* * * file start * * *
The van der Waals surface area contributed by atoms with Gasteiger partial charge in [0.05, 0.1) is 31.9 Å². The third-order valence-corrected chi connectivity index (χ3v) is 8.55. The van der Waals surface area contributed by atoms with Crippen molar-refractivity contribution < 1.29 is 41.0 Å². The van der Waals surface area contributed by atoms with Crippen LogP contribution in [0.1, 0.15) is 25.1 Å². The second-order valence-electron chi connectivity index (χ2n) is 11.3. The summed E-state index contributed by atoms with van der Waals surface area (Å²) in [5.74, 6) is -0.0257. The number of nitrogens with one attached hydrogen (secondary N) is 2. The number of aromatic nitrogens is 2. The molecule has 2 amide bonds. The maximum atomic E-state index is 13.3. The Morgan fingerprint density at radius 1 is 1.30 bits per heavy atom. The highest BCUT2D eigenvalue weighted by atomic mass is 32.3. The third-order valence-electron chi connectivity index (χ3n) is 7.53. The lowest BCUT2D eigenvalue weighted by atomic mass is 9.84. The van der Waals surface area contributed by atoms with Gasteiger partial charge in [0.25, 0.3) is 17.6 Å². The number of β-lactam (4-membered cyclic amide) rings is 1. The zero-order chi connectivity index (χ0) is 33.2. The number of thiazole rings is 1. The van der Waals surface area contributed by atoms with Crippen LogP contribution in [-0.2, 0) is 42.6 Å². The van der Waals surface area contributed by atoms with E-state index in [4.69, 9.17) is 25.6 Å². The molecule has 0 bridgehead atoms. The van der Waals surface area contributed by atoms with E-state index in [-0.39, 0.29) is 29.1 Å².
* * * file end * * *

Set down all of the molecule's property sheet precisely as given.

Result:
The van der Waals surface area contributed by atoms with Gasteiger partial charge in [0.05, 0.1) is 31.9 Å². The third-order valence-corrected chi connectivity index (χ3v) is 8.55. The van der Waals surface area contributed by atoms with Crippen molar-refractivity contribution < 1.29 is 41.0 Å². The van der Waals surface area contributed by atoms with Crippen LogP contribution in [0.1, 0.15) is 25.1 Å². The second-order valence-electron chi connectivity index (χ2n) is 11.3. The summed E-state index contributed by atoms with van der Waals surface area (Å²) in [5.74, 6) is -0.0257. The number of nitrogens with one attached hydrogen (secondary N) is 2. The number of aromatic nitrogens is 2. The molecule has 2 amide bonds. The maximum atomic E-state index is 13.3. The Morgan fingerprint density at radius 1 is 1.30 bits per heavy atom. The highest BCUT2D eigenvalue weighted by atomic mass is 32.3. The third-order valence-electron chi connectivity index (χ3n) is 7.53. The lowest BCUT2D eigenvalue weighted by atomic mass is 9.84. The van der Waals surface area contributed by atoms with Gasteiger partial charge in [0.25, 0.3) is 17.6 Å². The number of β-lactam (4-membered cyclic amide) rings is 1. The zero-order chi connectivity index (χ0) is 33.2. The number of thiazole rings is 1. The van der Waals surface area contributed by atoms with Crippen LogP contribution in [-0.2, 0) is 42.6 Å². The van der Waals surface area contributed by atoms with E-state index in [4.69, 9.17) is 25.6 Å². The molecule has 0 bridgehead atoms. The van der Waals surface area contributed by atoms with E-state index in [-0.39, 0.29) is 29.1 Å².